Difference between revisions of "Lakota Times"
Revision as of 18:14, 9 August 2011
Region: North America
Subject: Political/Economic/Social Opinion
Medium: Print Journalism
Confronting Bodies: Tribal Government
Dates of Action: 1987
Location: Native American Reservations - USA
Description of Artwork: Any journalist writing for any weekly/monthly newspapers or newsletters published on Indian reservations throughout the US and Canada which make up the Native American Press Association.
The Incident: Of the some 75 NAPA publications, only one the Lakota Times in Martin, SC - was an independent newspaper. According to Tim Giago, NAPA president and publisher of the Lakota Times "other papers are owned by the reservations, which are federally funded." Despite Giago's assertion that many reservation editors are formally trained in journalism, he also states that the newspapers are, "run by people who have no newspaper experience, yet their words are law. If a story upsets the tribal council, it's often deleted. The newspaper is expected to be a propaganda tool for the tribal administration." Regardless of 'Lakota Time's' independent status, Giago has still had his "car fire bombed and windows shot out of his office because of stories that apparently displeased the tribal members." Journalists and editors at other newspapers have expressed the necessity of self-censorship to avoid council confrontations, or have revealed that stories must be approved by the tribal council before publication. Furthermore, "tribal councils are often difficult to cover because they frequently meet in closed sessions, which are immune from state open meeting laws. If a controversial issue is involved, they are likely to keep the public and the press out." In support of council control, one newspaper president stated that, "the Native American press must be careful not to take freedom of the press to its extreme by overemphasizing events that reflect negatively on tribal governments. Tribal governments can be held hostage by such negative reporting by their own news media. Rather, the Indian news media should seek to treat the activities of tribal governments fairly and to promote their positive activities."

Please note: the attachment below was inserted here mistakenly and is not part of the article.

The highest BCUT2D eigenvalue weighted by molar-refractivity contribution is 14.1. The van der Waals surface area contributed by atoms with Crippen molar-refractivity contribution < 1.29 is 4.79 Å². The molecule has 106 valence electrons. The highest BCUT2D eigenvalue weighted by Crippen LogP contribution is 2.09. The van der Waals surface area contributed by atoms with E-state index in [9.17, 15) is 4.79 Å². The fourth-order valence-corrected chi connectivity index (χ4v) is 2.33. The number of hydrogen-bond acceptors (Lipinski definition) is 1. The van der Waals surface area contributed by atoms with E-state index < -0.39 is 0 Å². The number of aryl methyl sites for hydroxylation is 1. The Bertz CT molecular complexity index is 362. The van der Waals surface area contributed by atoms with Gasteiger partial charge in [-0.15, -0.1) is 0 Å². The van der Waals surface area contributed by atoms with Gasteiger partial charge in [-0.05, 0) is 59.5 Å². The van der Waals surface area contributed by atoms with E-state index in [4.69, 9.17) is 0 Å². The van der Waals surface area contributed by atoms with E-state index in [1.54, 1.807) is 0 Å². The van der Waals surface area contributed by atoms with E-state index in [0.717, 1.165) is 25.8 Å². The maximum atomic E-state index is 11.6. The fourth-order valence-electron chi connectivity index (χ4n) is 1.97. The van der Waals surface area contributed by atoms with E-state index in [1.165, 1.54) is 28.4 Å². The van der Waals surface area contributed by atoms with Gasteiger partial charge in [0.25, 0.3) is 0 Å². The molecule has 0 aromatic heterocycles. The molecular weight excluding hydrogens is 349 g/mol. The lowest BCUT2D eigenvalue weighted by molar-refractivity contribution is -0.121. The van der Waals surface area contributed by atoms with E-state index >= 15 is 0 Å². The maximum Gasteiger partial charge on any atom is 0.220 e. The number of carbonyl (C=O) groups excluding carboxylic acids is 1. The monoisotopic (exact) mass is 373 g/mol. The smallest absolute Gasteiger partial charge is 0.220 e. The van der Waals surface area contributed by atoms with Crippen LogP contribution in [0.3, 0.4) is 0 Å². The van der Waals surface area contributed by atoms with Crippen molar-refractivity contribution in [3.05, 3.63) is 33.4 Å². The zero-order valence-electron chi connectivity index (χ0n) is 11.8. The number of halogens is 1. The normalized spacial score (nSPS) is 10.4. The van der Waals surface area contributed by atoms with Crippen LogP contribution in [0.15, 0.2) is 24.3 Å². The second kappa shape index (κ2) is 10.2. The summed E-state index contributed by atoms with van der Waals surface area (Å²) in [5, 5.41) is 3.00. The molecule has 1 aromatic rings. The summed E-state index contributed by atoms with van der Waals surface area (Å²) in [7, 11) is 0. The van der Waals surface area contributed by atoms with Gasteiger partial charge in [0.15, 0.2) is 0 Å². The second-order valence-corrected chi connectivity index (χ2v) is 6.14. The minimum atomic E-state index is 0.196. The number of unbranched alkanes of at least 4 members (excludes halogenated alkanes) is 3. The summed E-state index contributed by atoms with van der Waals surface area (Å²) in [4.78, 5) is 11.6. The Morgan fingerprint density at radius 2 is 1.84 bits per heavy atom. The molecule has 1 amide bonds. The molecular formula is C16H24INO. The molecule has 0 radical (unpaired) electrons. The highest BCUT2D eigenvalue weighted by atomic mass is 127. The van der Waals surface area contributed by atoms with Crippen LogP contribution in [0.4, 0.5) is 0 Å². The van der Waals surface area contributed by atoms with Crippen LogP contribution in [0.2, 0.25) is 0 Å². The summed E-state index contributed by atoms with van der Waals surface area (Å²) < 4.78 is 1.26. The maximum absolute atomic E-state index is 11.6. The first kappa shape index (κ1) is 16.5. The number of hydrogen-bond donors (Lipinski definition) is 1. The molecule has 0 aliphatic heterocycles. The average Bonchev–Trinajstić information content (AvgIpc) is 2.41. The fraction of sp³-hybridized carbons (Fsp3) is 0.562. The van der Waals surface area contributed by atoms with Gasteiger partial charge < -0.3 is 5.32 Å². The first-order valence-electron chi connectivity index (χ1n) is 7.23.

Results of Incident: Some journalists have experienced a loosening of council control, requiring approval only on "sensitive" topics. Twelve new independent newspapers are expected to emerge within three years.
Source: "Editor & Publisher"